Section I. Religious DemographyShare    

The U.S. government estimates the total population at 14.7 million (July 2017 estimate). According to government statistics from 2014, 96.1 percent of the population is Muslim. Most Muslims are Sunni and belong to one of several Sufi brotherhoods, each of which incorporates unique practices, while a small number of Muslims are Shia (5,000 individuals, according to one unofficial 2011 estimate). Approximately 3.8 percent of the population is Christian. Christian groups include Roman Catholics, Protestants, and groups combining Christian and indigenous beliefs. The remaining 0.1 percent exclusively adheres to indigenous religions or professes no religion.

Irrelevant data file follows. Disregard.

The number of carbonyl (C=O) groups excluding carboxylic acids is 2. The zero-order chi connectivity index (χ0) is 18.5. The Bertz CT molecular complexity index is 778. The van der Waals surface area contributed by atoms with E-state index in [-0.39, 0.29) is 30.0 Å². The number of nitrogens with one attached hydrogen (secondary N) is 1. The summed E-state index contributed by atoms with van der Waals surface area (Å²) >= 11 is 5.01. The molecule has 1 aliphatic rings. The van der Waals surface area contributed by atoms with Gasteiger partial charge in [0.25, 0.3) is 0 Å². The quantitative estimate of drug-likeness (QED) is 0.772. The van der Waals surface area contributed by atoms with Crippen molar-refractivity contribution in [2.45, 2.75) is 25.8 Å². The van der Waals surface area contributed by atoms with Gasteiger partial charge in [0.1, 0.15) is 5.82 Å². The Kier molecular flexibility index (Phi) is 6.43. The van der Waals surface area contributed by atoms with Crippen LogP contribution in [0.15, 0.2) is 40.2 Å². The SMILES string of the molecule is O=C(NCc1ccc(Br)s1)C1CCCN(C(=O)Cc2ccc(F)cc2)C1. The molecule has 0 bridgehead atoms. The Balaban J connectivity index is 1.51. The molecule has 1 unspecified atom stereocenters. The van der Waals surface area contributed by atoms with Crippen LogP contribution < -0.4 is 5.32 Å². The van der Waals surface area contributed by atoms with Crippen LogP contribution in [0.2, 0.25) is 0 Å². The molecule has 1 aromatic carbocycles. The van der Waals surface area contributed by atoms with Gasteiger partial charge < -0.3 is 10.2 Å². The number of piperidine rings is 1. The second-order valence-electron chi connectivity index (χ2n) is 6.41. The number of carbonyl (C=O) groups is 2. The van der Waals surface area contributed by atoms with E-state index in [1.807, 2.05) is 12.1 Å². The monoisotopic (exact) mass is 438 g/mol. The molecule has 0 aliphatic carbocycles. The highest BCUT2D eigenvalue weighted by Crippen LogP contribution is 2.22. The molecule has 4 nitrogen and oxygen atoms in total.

The Christian minority is located in towns in the west and south. Members of indigenous religious groups live mainly in the east and south.

Section II. Status of Government Respect for Religious FreedomShare    

Legal Framework

The constitution defines the country as a secular state and provides for the free practice of religious beliefs, provided public order is maintained, as well as self-governance by religious groups free from state interference. The constitution prohibits political parties from identifying with a specific religion. It states religious discrimination is punishable by law.

Muslims may choose either the civil family code or sharia to adjudicate family conflicts, such as marriage and inheritance disputes. Civil court judges preside over civil and customary law cases, but religious leaders informally settle many disputes among Muslims, particularly in rural areas.